In this case, the petitioners [2] requested active participation of civil society in the selection of justice operators in the country, specifically for judges and the attorney general. In addition, they cited the shortened time for civil society to give feedback on nominees as a symptom of corruption by the nominating commission, highlighted a recent growth in assassinations of human rights defenders and questioned how the constitution permits the shortening of the term of the attorney general, and cited corruption as an explanation.

The representatives from the Guatemalan government responded by saying that the decision to end the Attorney General’s term in May had already been decided by the Constitutional Court. They also outlined the nominating committee process and the necessary qualifications for those appointed to the judicial system. The State insisted that the nominating committees are formed in an objective way and that government officials remain committed to supporting the Guatemalan State.

The Second Hearing – Guatemala’s National Reparations Program

The Guatemalan National Reparations Program (PNR) was designed to provide reparations to Guatemalans the aftermath of the internal armed conflict. [3] The PNR seeks to provide cultural, social, and material compensation for victims of human rights violations committed by Guatemala’s armed forces. [4] However, the entity has faced certain obstacles in turning these objectives into reality, due to corruption, bureaucracy, and financial constraints.

The petitioners in this case [5] requested cultural reparations, including gender equity and recognition of indigenous rights. Regarding government compliance, especially since it has been almost 20 years since the conflict ended, a representative from Communities of Victims of Cotzal, El Quiché asked rhetorically, “Why haven’t these plans been completed? Because the Guatemalan government does not have the will to follow through with them. In policy, we have an agreement, but in practice we have nothing.”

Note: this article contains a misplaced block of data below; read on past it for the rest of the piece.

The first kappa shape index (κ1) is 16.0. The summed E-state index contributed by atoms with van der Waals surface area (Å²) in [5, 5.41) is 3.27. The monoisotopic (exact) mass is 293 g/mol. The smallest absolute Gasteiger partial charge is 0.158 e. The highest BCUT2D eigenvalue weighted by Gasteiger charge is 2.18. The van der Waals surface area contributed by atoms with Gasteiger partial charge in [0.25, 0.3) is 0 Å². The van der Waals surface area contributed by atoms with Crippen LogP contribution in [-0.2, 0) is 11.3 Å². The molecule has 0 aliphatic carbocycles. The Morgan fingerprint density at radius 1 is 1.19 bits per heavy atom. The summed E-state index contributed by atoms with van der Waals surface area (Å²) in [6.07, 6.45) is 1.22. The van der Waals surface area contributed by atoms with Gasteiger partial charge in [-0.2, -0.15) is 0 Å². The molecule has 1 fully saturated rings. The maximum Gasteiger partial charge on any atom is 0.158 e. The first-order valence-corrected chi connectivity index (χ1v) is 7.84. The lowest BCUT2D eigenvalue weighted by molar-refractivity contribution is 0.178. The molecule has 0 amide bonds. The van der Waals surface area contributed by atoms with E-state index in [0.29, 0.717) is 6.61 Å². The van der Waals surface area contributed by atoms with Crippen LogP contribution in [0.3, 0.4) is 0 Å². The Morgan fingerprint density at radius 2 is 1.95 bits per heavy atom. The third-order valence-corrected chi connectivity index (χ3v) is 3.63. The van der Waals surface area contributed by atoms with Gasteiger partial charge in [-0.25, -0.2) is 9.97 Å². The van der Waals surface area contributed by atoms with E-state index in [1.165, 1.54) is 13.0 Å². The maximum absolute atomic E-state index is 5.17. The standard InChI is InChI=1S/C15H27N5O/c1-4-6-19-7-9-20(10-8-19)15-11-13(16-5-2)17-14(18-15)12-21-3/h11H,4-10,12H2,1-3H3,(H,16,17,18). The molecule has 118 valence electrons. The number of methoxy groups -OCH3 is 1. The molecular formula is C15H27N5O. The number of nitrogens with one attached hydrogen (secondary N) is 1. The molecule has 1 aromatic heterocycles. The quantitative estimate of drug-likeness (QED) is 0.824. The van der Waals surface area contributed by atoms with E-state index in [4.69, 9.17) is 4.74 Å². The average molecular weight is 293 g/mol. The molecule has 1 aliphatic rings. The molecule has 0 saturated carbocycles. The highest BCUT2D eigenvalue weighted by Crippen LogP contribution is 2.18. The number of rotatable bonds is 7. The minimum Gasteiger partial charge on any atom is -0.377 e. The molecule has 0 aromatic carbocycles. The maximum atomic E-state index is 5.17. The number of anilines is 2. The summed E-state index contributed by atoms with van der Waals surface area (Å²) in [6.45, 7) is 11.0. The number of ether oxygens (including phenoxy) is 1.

In response, the President of Guatemala’s National Reparations Program Jorge Herrera outlined the Government’s plans to provide reparations, despite financial obstacles. IACHR Commissioner James L. Cavallaro noted that the Commission would work on ways to turn policy into practice in the area of reparations. The Guatemalan government’s press release about the hearing is available here.

The Future of the Hearings

The IACHR Commissioners responded in each of the hearings, noting that they would work in collaboration with the Guatemalan government to ensure a fair and transparent process of electing judicial officials. If the Guatemalan government does not follow recommendations issued by the Inter American Commission, the Commission has the option to send the case to the Inter American Court.